Last week when I taught my Roots of Empathy class, I asked my 3rd and 4th graders what they think comforts a baby. When they came up blank, I shared that when my daughter was tiny, turning on the hair dryer immediately calmed her down. The gentle hum of the hair dryer sounds very similar to the hushing sound babies hear in utero. As we develop-- from infant to toddler to child to teenager to adult--- finding the thing that comforts us, brings us that calm, gets more and more elusive. For me, the one constant thing that's offered me comfort like this over the last two decades is Yoga.
But every couple of years, I get slightly dormant in my Yoga practice. I practice less, and I'm not fully there mentally when I do practice. When I come out of hibernation from my Yoga strike, it is like I've discovered a whole new world. The rush comes right back!
When I am doing a regular Yoga practice, I feel so much happier. My body needs it. I have tight, tight muscles, maybe from my years of swimming or maybe from my newfound love of running, or maybe because I'm an uptight neurotic human. Regardless, I have a body that needs Yoga to stay pain free (maybe everyone does).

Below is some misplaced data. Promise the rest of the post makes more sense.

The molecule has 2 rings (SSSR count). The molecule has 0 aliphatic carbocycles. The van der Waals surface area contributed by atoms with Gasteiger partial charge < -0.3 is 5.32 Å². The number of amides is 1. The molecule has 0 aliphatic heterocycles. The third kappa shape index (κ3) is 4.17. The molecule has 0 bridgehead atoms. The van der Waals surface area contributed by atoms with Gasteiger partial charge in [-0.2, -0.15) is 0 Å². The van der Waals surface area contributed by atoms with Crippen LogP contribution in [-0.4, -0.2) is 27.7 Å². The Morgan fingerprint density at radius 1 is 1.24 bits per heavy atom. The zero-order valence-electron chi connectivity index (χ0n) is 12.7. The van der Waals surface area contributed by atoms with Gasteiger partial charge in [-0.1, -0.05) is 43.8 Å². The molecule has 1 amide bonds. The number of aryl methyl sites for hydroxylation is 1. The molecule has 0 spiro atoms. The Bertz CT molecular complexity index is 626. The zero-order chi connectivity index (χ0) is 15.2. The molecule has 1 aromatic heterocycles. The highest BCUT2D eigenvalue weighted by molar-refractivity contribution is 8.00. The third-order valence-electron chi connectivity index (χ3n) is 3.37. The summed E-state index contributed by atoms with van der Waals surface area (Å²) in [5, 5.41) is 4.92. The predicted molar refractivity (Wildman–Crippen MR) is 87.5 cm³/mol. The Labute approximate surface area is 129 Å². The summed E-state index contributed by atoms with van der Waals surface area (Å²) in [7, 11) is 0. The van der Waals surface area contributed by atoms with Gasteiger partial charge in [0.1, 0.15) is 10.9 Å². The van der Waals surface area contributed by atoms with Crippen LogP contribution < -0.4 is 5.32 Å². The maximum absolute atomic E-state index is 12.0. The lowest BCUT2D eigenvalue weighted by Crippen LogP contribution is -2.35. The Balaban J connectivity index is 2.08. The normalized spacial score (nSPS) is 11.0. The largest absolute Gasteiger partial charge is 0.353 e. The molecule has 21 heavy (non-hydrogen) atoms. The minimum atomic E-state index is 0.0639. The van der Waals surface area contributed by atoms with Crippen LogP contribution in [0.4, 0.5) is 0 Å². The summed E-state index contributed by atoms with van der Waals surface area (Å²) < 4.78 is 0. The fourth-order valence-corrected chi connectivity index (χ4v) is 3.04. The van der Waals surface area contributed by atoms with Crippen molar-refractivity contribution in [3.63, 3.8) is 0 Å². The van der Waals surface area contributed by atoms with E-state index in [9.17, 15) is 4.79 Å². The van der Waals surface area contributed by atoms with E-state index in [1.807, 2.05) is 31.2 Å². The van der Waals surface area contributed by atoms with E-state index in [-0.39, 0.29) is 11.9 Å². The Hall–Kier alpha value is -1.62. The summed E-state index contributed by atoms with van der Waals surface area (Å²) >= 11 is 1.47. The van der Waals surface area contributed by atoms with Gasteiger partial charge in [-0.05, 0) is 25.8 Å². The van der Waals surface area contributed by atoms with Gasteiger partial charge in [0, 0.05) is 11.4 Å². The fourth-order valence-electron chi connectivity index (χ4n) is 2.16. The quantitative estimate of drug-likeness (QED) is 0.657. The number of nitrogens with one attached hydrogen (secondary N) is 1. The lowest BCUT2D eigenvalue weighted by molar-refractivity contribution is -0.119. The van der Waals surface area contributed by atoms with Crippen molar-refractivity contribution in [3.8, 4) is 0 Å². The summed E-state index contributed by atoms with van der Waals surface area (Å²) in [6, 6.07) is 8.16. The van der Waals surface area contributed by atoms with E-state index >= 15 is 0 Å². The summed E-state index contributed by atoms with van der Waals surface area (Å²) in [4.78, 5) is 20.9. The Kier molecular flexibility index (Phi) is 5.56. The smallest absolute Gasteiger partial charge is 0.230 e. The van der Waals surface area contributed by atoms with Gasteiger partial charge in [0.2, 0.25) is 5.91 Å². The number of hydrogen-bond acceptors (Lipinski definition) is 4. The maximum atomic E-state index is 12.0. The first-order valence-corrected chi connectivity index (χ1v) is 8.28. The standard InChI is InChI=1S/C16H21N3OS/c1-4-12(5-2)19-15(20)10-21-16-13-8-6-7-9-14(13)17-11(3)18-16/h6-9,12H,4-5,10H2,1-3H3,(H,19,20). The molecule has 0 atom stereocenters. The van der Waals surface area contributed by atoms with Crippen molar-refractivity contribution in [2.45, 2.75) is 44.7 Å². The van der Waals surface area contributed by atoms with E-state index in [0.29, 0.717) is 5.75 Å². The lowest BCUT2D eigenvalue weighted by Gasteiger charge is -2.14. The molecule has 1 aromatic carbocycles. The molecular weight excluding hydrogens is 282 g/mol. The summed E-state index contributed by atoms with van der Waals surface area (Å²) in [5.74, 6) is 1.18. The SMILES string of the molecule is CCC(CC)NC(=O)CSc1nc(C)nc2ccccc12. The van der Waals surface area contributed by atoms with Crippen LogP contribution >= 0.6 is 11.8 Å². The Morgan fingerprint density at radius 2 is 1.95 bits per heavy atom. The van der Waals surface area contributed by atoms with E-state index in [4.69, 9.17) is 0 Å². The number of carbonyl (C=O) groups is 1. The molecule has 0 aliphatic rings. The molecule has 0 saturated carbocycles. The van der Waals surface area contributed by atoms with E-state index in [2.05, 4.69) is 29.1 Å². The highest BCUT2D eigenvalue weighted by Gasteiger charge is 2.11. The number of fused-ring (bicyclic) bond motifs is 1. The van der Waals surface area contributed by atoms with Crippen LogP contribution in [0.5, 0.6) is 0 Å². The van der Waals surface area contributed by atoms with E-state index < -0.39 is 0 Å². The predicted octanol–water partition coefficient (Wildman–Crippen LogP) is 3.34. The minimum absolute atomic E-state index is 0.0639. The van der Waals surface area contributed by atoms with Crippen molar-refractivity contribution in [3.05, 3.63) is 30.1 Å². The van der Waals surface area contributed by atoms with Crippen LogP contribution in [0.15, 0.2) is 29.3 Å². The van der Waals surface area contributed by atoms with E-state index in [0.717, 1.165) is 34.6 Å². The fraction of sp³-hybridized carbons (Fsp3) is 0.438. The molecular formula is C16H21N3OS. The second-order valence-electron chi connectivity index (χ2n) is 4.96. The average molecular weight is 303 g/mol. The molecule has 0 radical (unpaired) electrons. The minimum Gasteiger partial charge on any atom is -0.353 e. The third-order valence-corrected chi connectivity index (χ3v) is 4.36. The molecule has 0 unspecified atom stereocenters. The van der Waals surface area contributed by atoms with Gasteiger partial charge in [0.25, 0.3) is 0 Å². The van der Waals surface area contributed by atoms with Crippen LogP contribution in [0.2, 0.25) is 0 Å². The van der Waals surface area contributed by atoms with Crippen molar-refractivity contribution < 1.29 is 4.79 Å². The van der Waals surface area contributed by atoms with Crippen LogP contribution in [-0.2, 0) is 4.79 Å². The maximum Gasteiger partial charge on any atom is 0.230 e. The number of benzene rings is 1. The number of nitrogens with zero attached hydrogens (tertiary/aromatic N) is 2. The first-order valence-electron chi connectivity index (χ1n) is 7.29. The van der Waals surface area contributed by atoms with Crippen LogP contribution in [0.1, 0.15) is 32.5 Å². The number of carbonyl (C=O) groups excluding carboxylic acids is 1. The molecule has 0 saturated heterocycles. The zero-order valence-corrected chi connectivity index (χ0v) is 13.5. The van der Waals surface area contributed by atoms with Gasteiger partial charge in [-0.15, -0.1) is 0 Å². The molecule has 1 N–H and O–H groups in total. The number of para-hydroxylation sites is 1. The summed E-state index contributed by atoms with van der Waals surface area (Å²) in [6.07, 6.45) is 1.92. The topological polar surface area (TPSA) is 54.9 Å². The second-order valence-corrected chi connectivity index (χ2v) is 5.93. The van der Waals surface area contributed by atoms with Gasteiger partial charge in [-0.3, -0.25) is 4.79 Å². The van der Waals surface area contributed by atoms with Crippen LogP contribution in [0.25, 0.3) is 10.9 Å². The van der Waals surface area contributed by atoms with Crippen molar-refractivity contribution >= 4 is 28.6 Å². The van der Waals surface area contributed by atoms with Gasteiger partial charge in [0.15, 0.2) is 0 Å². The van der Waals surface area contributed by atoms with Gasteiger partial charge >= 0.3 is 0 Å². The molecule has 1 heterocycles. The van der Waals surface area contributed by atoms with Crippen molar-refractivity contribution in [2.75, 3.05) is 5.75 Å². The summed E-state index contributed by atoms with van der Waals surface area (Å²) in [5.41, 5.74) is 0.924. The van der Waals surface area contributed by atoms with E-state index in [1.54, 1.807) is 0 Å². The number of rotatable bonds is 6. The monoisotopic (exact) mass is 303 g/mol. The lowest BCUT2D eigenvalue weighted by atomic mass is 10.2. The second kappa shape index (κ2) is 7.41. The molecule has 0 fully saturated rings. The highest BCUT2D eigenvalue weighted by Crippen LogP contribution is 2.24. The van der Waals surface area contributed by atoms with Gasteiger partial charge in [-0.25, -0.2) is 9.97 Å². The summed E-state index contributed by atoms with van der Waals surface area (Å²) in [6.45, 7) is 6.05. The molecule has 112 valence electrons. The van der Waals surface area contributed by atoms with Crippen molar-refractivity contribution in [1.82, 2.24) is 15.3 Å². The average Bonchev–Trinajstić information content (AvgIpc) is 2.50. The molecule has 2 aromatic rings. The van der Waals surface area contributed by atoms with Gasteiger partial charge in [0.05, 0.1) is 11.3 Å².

My mind needs it. I am a person whose brain goes ALL the time. Not in a bad way, although sometimes the activity can make me feel simultaneously like throwing up and passing out. I very rarely take time to settle. I need a place to quiet down. That happens for me in the yoga room. My body becomes bigger than my brain and my breath becomes louder than my internal voice(s).
Spiritually, I need yoga. It makes me happy, hopeful, joyful. It is a place where I feel there is something bigger, better, stronger, than me. I feel lighter, held in a way that I rarely feel in other areas of my life. Yoga is my gateway drug to joy.
The joy doesn't come right away, except in the form of endorphins (which are definitely a kind of joy). It comes over time. You start to appreciate you body more, your strength, your flexibility, your intention in your practice. Then you notice how you are actually a little bit quiet mentally in Savasana. Oh, what a relief to have that peace. And then, maybe after years, or decades, you notice that your heart sings a little bit when you practice. All layers combine to bring a sense of joy. And then, for some random reason, you take a break from Yoga. You have an affair with Crossfit or spinning or knitting! But when you come back, the feelings are all there. And it doesn't take long until you're addicted. Again.